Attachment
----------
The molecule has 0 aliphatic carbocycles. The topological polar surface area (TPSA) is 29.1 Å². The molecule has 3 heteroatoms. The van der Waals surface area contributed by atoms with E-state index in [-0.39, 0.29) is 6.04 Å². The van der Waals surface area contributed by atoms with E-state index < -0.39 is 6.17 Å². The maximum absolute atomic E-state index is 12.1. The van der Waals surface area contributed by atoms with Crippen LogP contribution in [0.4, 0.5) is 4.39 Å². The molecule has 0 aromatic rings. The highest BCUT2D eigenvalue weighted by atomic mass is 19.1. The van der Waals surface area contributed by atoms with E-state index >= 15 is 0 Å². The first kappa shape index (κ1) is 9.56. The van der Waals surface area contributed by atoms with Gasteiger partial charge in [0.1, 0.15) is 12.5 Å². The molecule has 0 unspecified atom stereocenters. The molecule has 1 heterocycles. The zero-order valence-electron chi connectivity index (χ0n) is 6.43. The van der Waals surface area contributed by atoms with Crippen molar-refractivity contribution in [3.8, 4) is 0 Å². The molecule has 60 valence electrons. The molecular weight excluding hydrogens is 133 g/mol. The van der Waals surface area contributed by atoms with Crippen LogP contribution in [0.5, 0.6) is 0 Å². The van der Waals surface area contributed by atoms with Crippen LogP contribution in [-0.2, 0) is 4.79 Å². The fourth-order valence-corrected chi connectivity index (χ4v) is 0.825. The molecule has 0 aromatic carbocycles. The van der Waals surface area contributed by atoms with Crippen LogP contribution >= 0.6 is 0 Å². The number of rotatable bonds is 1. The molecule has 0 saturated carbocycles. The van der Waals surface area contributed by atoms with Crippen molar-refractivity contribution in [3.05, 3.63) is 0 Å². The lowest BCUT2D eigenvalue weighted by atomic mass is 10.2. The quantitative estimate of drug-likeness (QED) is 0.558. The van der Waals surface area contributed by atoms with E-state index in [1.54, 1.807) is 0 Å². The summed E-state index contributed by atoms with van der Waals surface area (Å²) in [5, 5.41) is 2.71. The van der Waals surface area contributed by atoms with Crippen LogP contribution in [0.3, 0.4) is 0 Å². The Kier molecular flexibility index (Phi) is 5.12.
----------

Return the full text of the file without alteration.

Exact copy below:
The molecule has 0 aliphatic carbocycles. The topological polar surface area (TPSA) is 29.1 Å². The molecule has 3 heteroatoms. The van der Waals surface area contributed by atoms with E-state index in [-0.39, 0.29) is 6.04 Å². The van der Waals surface area contributed by atoms with E-state index < -0.39 is 6.17 Å². The maximum absolute atomic E-state index is 12.1. The van der Waals surface area contributed by atoms with Crippen LogP contribution in [0.4, 0.5) is 4.39 Å². The molecule has 0 aromatic rings. The highest BCUT2D eigenvalue weighted by atomic mass is 19.1. The van der Waals surface area contributed by atoms with E-state index >= 15 is 0 Å². The first kappa shape index (κ1) is 9.56. The van der Waals surface area contributed by atoms with Gasteiger partial charge in [0.1, 0.15) is 12.5 Å². The molecule has 0 unspecified atom stereocenters. The molecule has 1 heterocycles. The zero-order valence-electron chi connectivity index (χ0n) is 6.43. The van der Waals surface area contributed by atoms with Crippen molar-refractivity contribution in [3.8, 4) is 0 Å². The molecule has 60 valence electrons. The molecular weight excluding hydrogens is 133 g/mol. The van der Waals surface area contributed by atoms with Crippen LogP contribution in [0.5, 0.6) is 0 Å². The van der Waals surface area contributed by atoms with Crippen LogP contribution in [-0.2, 0) is 4.79 Å². The fourth-order valence-corrected chi connectivity index (χ4v) is 0.825. The molecule has 0 aromatic carbocycles. The van der Waals surface area contributed by atoms with Crippen LogP contribution >= 0.6 is 0 Å². The number of rotatable bonds is 1. The molecule has 0 saturated carbocycles. The van der Waals surface area contributed by atoms with Crippen molar-refractivity contribution in [3.05, 3.63) is 0 Å². The lowest BCUT2D eigenvalue weighted by atomic mass is 10.2. The quantitative estimate of drug-likeness (QED) is 0.558. The van der Waals surface area contributed by atoms with E-state index in [1.54, 1.807) is 0 Å². The summed E-state index contributed by atoms with van der Waals surface area (Å²) in [5, 5.41) is 2.71. The van der Waals surface area contributed by atoms with Crippen LogP contribution in [0.3, 0.4) is 0 Å². The Kier molecular flexibility index (Phi) is 5.12.